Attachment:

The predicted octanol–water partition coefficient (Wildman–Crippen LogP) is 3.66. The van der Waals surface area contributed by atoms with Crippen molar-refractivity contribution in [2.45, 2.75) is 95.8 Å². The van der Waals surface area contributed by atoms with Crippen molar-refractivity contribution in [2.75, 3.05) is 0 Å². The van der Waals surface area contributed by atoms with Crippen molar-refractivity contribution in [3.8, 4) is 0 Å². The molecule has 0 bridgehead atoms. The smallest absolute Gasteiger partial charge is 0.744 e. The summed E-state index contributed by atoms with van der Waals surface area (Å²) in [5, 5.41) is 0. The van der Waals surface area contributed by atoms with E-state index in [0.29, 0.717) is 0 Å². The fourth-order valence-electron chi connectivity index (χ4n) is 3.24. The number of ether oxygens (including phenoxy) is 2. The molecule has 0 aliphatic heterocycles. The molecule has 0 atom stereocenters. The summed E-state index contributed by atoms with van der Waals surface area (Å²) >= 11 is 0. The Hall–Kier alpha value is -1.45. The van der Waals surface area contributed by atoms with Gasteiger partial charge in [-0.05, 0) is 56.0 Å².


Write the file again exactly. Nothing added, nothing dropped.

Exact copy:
The predicted octanol–water partition coefficient (Wildman–Crippen LogP) is 3.66. The van der Waals surface area contributed by atoms with Crippen molar-refractivity contribution in [2.45, 2.75) is 95.8 Å². The van der Waals surface area contributed by atoms with Crippen molar-refractivity contribution in [2.75, 3.05) is 0 Å². The van der Waals surface area contributed by atoms with Crippen molar-refractivity contribution in [3.8, 4) is 0 Å². The molecule has 0 bridgehead atoms. The smallest absolute Gasteiger partial charge is 0.744 e. The summed E-state index contributed by atoms with van der Waals surface area (Å²) in [5, 5.41) is 0. The van der Waals surface area contributed by atoms with E-state index in [0.29, 0.717) is 0 Å². The fourth-order valence-electron chi connectivity index (χ4n) is 3.24. The number of ether oxygens (including phenoxy) is 2. The molecule has 0 aliphatic heterocycles. The molecule has 0 atom stereocenters. The summed E-state index contributed by atoms with van der Waals surface area (Å²) >= 11 is 0. The Hall–Kier alpha value is -1.45. The van der Waals surface area contributed by atoms with Gasteiger partial charge in [-0.05, 0) is 56.0 Å².